28. Schutter N, Holwerda TJ, Stek ML, Dekker JJ, Rhebergen D, Comijs HC. Loneliness in older adults is associated with diminished cortisol output. J Psychosom Res. 2017;95:19–25.
29. Heffner KL, Waring ME, Roberts MB, Eaton CB, Gramling R. Social isolation, C-reactive protein, and coronary heart disease mortality among community-dwelling adults. Soc Sci Med. 2011;72(9):1482–1488.
30. O'Luanaigh C, O'Connell H, Chin AV, et al Loneliness and vascular biomarkers: the Dublin healthy ageing study. Int J Geriatr Psychiatry. 2012;27(1):83–88.
31. Mezuk B, Choi M, DeSantis AS, Rapp SR, Diez Roux AV, Seeman T. Loneliness, depression, and inflammation: evidence from the multi-ethnic study of atherosclerosis. PLoS ONE. 2016;11(7):1–10.
32. Pavela G, Kim YI, Salvy SJ. Additive effects of obesity and loneliness on C-reactive protein. PLoS ONE. 2018;13(11):1–10.
33. Fisher FD, Reitzel LR, Nguyen N, et al Loneliness and self-rated health among church-attending African Americans. Am J Health Behav. 2014;38(4):481–491.
34. Hegeman A, Schutter N, Comijs H, et al Loneliness and cardiovascular disease and the role of late-life depression. Int J Geriatr Psychiatry. 2018;33(1):e65–e72.
35. Leigh-Hunt N, Bagguley D, Bash K, et al An overview of systematic reviews on the public health consequences of social isolation and loneliness. Public Health. 2017;152:157–171.
36. Beutel ME, Klein EM, Brähler E, et al Loneliness in the general population: prevalence, determinants and relations to mental health. BMC Psychiatry. 2017;17(1):97.
37. Hawkley LC, Schumm LP. Examining the effects of loneliness on health using in-home panel studies with biomeasures: benefits, challenges, and implications for the Evolutionary Theory of Loneliness. A Commentary on Das (2018). Soc Sci Med. 2019;223:113–116.
38. Ong AD, Uchino BN, Wethington E. Loneliness and health in older adults: a mini-review and synthesis. Gerontology. 2016;62(4):443–449.
39. Schrempft S, Jackowska M, Hamer M, Steptoe A. Associations between social isolation, loneliness, and objective physical activity in older men and women. BMC Public Health. 2019;19(1):74.
40. Stickley A, Koyanagi A. Physical multimorbidity and loneliness: a population-based study. PLoS ONE. 2018;13(1):1–13.
41. Wang J, Mann F, Lloyd-Evans B, Ma R, Johnson S. Associations between loneliness and perceived social support and outcomes of mental health problems: a systematic review. BMC Psychiatry. 2018;18(1):156.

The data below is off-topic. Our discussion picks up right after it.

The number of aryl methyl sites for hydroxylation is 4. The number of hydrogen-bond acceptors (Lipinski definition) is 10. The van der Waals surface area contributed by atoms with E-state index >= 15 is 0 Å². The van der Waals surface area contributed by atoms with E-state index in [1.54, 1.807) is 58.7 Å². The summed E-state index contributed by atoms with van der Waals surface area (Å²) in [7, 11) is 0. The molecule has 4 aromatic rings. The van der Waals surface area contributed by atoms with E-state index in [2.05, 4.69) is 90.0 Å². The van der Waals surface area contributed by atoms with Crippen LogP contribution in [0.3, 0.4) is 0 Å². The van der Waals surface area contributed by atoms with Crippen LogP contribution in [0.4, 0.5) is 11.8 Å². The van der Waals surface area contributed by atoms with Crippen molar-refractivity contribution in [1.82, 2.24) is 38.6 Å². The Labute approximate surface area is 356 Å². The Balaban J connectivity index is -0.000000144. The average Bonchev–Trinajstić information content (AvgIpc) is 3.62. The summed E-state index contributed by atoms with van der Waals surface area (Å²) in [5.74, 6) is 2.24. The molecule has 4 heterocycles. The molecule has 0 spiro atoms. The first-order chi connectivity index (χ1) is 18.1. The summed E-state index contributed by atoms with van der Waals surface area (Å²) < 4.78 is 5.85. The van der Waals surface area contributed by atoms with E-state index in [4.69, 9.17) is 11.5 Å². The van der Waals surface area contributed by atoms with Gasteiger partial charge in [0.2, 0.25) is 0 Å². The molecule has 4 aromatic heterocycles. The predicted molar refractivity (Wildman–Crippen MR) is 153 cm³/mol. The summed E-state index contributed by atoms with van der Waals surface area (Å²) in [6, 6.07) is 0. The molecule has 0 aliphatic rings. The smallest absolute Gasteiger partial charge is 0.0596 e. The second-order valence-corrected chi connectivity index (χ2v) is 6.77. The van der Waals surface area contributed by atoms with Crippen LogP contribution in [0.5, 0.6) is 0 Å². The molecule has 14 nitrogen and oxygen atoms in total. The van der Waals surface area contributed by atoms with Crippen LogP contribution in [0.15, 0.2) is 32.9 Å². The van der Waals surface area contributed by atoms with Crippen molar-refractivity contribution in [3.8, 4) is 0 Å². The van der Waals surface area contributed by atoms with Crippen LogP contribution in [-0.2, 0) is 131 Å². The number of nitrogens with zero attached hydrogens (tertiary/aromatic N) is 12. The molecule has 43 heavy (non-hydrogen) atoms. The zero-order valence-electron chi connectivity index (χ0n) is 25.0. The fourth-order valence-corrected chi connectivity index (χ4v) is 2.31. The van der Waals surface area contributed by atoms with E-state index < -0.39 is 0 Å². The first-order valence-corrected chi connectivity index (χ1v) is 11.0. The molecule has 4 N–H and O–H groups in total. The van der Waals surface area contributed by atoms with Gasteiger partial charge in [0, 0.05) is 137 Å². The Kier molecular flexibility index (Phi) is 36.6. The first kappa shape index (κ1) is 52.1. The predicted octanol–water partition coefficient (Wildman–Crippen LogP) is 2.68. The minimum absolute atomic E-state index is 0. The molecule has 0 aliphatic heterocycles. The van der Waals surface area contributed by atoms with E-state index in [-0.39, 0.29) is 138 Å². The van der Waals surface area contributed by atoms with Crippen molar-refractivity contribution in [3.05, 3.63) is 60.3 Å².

42. Rico-Uribe LA, Caballero FF, Martín-María N, Cabello M, Ayuso-Mateos JL, Miret M. Association of loneliness with all-cause mortality: a meta-analysis. PLoS ONE. 2018;13(1):e0190033.
43. Chang Q, Chan CH, Yip PSF. A meta-analytic review on social relationships and suicidal ideation among older adults. Soc Sci Med. 2017;191:65–76.
44. Kharicha K, Iliffe S, Manthorpe J, et al What do older people experiencing loneliness think about primary care or community based interventions to reduce loneliness? A qualitative study in England. Health Soc Care Community. 2017;25(6):1733–1742.
45. Hand C, McColl MA, Birtwhistle R, Kotecha JA, Batchelor D, Barber KH. Social isolation in older adults who are frequent users of primary care services. Can Fam Physician. 2014;60(6):e322–e329.
46. Valtorta NK, Moore DC, Barron L, Stow D, Hanratty B. Older adults' social relationships and health care utilization: a systematic review. Am J Public Health. 2018;108(4):e1–e10.
47. Shor E, Roelfs DJ. Social contact frequency and all-cause mortality: a meta-analysis and meta-regression. Soc Sci Med. 2015;128:76–86.
48. Petersen J, Thielke S, Austin D, Kaye J. Phone behaviour and its relationship to loneliness in older adults. Aging Ment Health. 2016;20(10):1084–1091.
49. Gaggioli A, Morganti L, Bonfiglio S, et al Intergenerational group reminiscence: a potentially effective intervention to enhance elderly psychosocial wellbeing and to improve children's perception of aging. Educ Gerontol. 2014;40(7):486–498.
50. Creswell JD, Irwin MR, Burklund LJ, et al Mindfulness-based stress reduction training reduces loneliness and pro-inflammatory gene expression in older adults: a small randomized controlled trial. Brain Behav Immun. 2012;26(7):1095–1101.
51. Hagan R, Manktelow R, Taylor BJ, Mallett J. Reducing loneliness amongst older people: a systematic search and narrative review. Aging Ment Health. 2014;18(6):683–693.
52. Lindsay EK, Young S, Brown KW, Smyth JM, Creswell JD. Mindfulness training reduces loneliness and increases social contact in a randomized controlled trial. Proc Natl Acad Sci U S A. 2019;116(9):3488–3493.
53. Heo J, Chun S, Lee S, Lee KH, Kim J. Internet use and well-being in older adults. Cyberpsychol Behav Soc Netw. 2015;18(5):268–272.
54. Zamir S, Hennessy CH, Taylor AH, Jones RB. Video-calls to reduce loneliness and social isolation within care environments for older people: an implementation study using collaborative action research. BMC Geriatr. 2018;18(1):62.
55. Norman C. Preventing loneliness in older patients. Br J Community Nurs. 2018;23(7):323–325.
56. Elmer EM. Social isolation and loneliness among seniors in Vancouver: strategies for reduction and prevention. City of Vancouver Seniors' Advisory Committee. 2018:187.
Keywords:

depression; loneliness; mind-body connection; mindfulness; psychophysiology; social isolation; stress

Copyright © 2019 Wolters Kluwer Health, Inc. All rights reserved.